Ben Parrell* & Carrie Niziolek*
University of Wisconsin–Madison, Department of Communication Sciences and Disorder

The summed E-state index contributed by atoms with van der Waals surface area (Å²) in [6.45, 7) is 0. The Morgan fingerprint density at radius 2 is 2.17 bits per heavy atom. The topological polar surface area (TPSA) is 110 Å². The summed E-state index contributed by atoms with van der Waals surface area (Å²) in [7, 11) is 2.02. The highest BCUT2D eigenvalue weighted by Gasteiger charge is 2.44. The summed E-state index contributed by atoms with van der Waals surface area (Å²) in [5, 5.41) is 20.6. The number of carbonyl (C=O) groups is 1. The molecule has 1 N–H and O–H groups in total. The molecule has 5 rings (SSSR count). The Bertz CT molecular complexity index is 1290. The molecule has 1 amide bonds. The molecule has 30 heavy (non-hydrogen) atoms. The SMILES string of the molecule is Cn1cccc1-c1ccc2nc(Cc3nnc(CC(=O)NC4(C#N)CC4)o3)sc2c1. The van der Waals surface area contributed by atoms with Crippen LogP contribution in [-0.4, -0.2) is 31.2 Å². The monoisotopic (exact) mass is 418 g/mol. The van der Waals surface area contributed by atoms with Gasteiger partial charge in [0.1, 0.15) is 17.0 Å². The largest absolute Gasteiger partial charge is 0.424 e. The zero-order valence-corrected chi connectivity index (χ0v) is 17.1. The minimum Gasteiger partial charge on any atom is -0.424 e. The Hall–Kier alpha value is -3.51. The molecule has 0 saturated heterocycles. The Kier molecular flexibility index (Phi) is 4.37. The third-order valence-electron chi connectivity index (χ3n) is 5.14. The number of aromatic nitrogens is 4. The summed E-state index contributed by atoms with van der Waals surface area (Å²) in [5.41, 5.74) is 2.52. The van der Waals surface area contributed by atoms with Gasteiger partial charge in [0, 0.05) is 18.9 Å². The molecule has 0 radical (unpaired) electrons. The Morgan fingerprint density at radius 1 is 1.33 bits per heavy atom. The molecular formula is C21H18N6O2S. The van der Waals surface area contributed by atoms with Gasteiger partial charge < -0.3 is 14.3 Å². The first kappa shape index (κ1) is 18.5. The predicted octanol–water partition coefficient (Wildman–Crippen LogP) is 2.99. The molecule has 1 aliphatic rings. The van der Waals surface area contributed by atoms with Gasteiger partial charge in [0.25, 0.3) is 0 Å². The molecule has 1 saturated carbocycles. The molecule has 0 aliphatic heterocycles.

In motor control, sensory afferent information is incorporated with forward model predictions into a single estimate of the current state of the motor plant, which is then used by the controller to generate motor commands. This is often modeled as a (quasi-)Bayesian process, where the weight assigned to each signal is proportional to its reliability. Consistent with this hypothesis, previous work in a reaching task has shown that increased noise (decreased reliability) in the visual signal leads to a decrease in the use of visual feedback for hand position estimation (Kording & Wolpert 2004). However, how long-term exposure to unreliable feedback affects the sensory integration process remains unclear. Here, we leverage the partial compensation for auditory perturbations seen in the speech motor control system to test the hypothesis that persistent exposure to unpredictable noise in sensory feedback changes the relative weighting of sensory and predictive signals. In a within-subjects experiment, we first manipulated the reliability of the auditory feedback received during speaking (exposure phase), then assessed the compensatory response to large auditory perturbations (test phase). In separate sessions, participants were exposed to veridical feedback or small feedback perturbations (standard deviation, 15 mels) in the exposure phase. We test two competing hypotheses. H1: If the feedback mismatch during the perturbed exposure phase is attributed to inaccuracies in forward model prediction, reliance on sensory feedback should increase, leading to a larger compensatory response to test-phase feedback perturbations. H2: If the mismatch is attributed to errors in the sensory system, reliance on sensory feedback should decrease, leading to a smaller compensatory response in the test phase. Results show that participants produce smaller responses to auditory perturbations during the test block when following the perturbed exposure phase compared to the veridical exposure phase. This smaller response, consistent with H2, suggests that exposure to random sensory prediction errors causes a downweighting of sensory feedback and increased reliance on forward predictions.